I first learned about Nick Cave’s work in an undergraduate puppetry class. Puppetry, like architecture and some other disciplines, is the synthesis of a myriad of techniques both artistic and mechanical, attracting sculptors, dancers, and engineers in equal number. Similarly, Cave’s 30-strong herd of horses that visited Grand Central last week in his piece HEARD•NY, presented by MTA Arts for Transit and Creative Time, as well as the “Soundsuits” for which he gained initial recognition are genre-bending works of art: they are visual and performative wonders as well as feats of construction. Cave is the director of the Graduate Fashion Program at the School of the Art Institute of Chicago, so while he may be an unwitting puppeteer, he is certainly no stranger to the intersections of beauty, functionality, and craftsmanship.
There is a broad range of performance that can be classified as puppetry, going far beyond the instantly recognizable “Sesame Street” hand-and-rod puppet style. Commercial hits on Broadway such as The Lion King and War Horse have brought some of this innovative puppetry work into mainstream consciousness, though there is also a thriving downtown New York scene of independent puppetry that seems to be expanding daily. At its most pared-down, puppetry is the manipulation of an otherwise inanimate object — any prop used on a stage could be considered a simple kind of puppet. But to make a performance that is puppet-based function properly, one needs to consider the construction, use, and necessity of that object in relation to the narrative of the story.
Video by Derek Schultz
While Cave’s Soundsuits are almost entirely whimsical and otherworldly, HEARD•NY takes on the representation of something much more recognizable to us: an animal whose basic movements we know instantly. In this sense, the piece has an inherent element of theatricality and narrative, a transubstantiation of strange to familiar. Cave seems to honor this with a presentational dancer entrance. Black-clad performers enter and stand silently. At a certain moment, each duo begins to get into their costumes, helping each other as needed. The process culminates in the body of each horse attaching itself to the rest, the long raffia strands of both costumes allowing the two sections to seamlessly fuse together in a stunning transformation. At this point, the performers are silent.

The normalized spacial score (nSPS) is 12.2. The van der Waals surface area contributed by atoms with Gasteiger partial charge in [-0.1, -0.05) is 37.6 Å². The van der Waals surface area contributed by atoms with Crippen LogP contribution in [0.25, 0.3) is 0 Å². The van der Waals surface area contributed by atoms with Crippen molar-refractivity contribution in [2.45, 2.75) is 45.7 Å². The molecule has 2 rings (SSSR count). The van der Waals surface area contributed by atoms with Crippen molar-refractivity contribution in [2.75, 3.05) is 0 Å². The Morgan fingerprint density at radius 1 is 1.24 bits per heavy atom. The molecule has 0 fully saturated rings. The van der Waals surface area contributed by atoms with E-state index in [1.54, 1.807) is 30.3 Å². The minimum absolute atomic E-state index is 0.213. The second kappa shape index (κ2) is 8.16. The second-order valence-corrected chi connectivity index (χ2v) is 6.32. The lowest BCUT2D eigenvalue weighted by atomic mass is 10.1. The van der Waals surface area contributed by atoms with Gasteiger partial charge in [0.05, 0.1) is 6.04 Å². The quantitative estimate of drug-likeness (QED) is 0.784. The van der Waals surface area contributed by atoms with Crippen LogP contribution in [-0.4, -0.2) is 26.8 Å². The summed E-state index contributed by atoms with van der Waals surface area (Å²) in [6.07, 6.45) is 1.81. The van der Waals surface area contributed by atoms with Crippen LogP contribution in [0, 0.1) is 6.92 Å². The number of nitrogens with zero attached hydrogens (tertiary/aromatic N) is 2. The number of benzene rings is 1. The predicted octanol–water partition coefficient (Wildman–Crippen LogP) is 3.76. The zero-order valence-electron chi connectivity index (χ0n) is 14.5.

Breath is an important tenet in every type of performance. In mask theater and puppetry, taking time to breathe is a crucial element of giving life to an object. Given the right physical magic, an audience will suspend disbelief even after watching dancers climb into horse costumes. And that’s what happened as these 30 horses stood still, doing nothing but breathing. This moment was what solidified my opinion of HEARD•NY as a work of theater and puppetry as much as one of dance and visual art. There was dramatic tension. There were huge animals in the space with us. It suddenly seemed dangerous to me that the ushers, while removing the sawhorses that had been used to display the costumes, were walking around the animals from the back. I thought for sure they would get kicked.
A common obstacle that I have both experienced in making this type of work is the extra time needed to fully explore a fabricated object before it goes onstage. It might be difficult to know how a puppet really wants to move before it is constructed or practiced with. It seems to me that Nick Cave developed the movement in HEARD•NY with care and intelligence. The horses have shaggy, raffia bodies, reminiscent of traditional African ceremonial garb worn in the Democratic Republic of Congo and elsewhere. The horse-like movements made by dancers in the piece was specific and familiar, but just as these creatures are abstractions of horses, part of their allure is the atypical movement that is created, often to highlight the specific sound and movement of the costumes.
Another element of the work that I appreciated from a puppet-theater point of view was the sheer usability of the pieces. Animated by dancers twice daily, resiliency and sturdiness become major factors in the horse costumes’ success. In a work of performance meant to be repeated over and over, the last thing you want is to break the spell you’ve cast by using faulty materials. In the case of HEARD•NY, the brawniness of the horses also added to the believability of the pieces as a whole. Like real horses, these creatures were not as delicate as they may seem.
There is a certain amount of attention and energy required of a manipulator (the puppeteer) to simulate life and power in something that is, for all intents and purposes, dead. Thinking philosophically about the power of objects can lead quickly down a rabbit hole of mythology, symbolism, and Joseph Campbell, but it is true that human beings have a long history of anthropomorphism, giving modern-day puppetry and mask work an almost sacred tinge. The troupe of young Ailey School students who animated Cave’s horses seemed to be an apt choice, and not just because of the African dance-inspired breakdown that came at the piece’s finale.
The very end of HEARD•NY was decidedly less formal than its beginning, with dancers struggling out of costumes, grinning and laughing with the audience. In a way it was interesting to see their red faces and heavy breathing, the physical changes they had undergone. But I couldn’t help wanting a ritualistic end, a formal shift back to the real world. Perhaps witnessing and experiencing a transition out of a created illusion is a bewildering experience in any case, versus the beguiling entrance into it. When an illusion is as breathtaking as HEARD•NY, it’s just a hard thing to leave.
HEARD•NY by Nick Cave was installed at Grand Central Terminal in midtown Manhattan from March 25 through March 31.